Establishing Digital Trust: Don't Sacrifice Security for Convenience
The developers of the Citadel Trojan recently released version 18.104.22.168, "Rain Edition."
"The new variant costs more than its predecessor -- $3,391, up from $2,399 --but it also comes with some brand new features," writes Softpedia's Eduard Kovacs. "One of the most noteworthy new features is called 'Dynamic Config.' It allows botmasters to interact faster with their victims via browser injection technology. 'This nifty function allows Trojan operators to create web injections and use them on the fly, pushing them to selected bots without the hassle of pushing/downloading an entire new configuration file,' RSA’s Limor Kessem explained."
"Meantime, the Citadel creators also are offering more customer support with this version," writes Dark Reading's Kelly Jackson Higgins. "It allows up to five programmers per admin on the tool, which allows the bad guys to hire out help to infect machines."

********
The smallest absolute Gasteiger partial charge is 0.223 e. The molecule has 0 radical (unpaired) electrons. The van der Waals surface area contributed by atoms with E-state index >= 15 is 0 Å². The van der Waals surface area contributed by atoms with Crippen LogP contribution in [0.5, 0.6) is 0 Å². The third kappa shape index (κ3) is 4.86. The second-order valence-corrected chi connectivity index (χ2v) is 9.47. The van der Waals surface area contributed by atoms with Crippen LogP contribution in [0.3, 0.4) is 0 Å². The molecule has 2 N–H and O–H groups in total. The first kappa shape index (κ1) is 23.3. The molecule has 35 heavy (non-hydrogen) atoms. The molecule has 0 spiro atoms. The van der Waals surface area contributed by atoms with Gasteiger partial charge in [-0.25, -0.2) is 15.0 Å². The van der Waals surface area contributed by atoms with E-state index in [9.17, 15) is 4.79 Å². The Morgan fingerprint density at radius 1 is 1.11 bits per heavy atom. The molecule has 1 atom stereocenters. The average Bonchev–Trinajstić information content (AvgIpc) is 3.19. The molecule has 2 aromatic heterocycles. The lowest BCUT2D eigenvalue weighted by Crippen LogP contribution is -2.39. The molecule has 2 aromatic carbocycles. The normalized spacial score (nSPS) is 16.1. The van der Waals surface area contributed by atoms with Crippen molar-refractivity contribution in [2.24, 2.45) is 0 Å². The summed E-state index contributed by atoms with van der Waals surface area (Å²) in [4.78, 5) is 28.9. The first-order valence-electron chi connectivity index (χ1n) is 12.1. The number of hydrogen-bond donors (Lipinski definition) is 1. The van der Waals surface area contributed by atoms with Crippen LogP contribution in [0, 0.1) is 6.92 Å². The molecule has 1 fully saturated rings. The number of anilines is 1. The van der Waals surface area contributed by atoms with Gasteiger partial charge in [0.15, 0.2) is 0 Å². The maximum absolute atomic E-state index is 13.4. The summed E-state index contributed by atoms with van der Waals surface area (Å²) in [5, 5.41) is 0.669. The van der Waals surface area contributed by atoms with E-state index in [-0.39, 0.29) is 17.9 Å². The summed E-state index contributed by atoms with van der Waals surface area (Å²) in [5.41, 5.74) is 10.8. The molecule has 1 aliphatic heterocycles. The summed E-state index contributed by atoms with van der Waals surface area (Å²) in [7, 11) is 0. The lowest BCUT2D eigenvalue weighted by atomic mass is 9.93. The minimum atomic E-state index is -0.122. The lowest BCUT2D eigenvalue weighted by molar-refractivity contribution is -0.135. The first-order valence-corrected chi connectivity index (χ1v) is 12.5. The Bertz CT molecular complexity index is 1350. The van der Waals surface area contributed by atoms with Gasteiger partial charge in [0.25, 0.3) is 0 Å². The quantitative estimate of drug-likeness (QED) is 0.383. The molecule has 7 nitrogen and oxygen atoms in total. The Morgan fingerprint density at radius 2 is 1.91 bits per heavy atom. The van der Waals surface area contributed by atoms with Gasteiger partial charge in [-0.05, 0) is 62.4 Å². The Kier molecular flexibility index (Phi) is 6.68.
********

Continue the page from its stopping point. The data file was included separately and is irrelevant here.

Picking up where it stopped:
"Citadel is built off of the Zeus Trojan source code, however it is closely guarded by its keepers," writes Threatpost's Michael Mimoso. "It is sold only on two Russian-speaking underground forums, and the authors are careful about who they sell to in order to keep support costs down and prevent infiltration by law enforcement. "https://o1.qnsr.com/log/p.gif?;n=203;c=204650394;s=9477;x=7936;f=201801171506010;u=j;z=TIMESTAMP;a=20392931;e=i
"Citadel, along with other banking trojans, usually infects users through spam or drive-by download campaigns launched by saboteurs," writes SC Magazine's Danielle Walker. "Banking malware often aims to steal account login credentials to transfer money to attackers, either in the background or by hijacking victims' computers."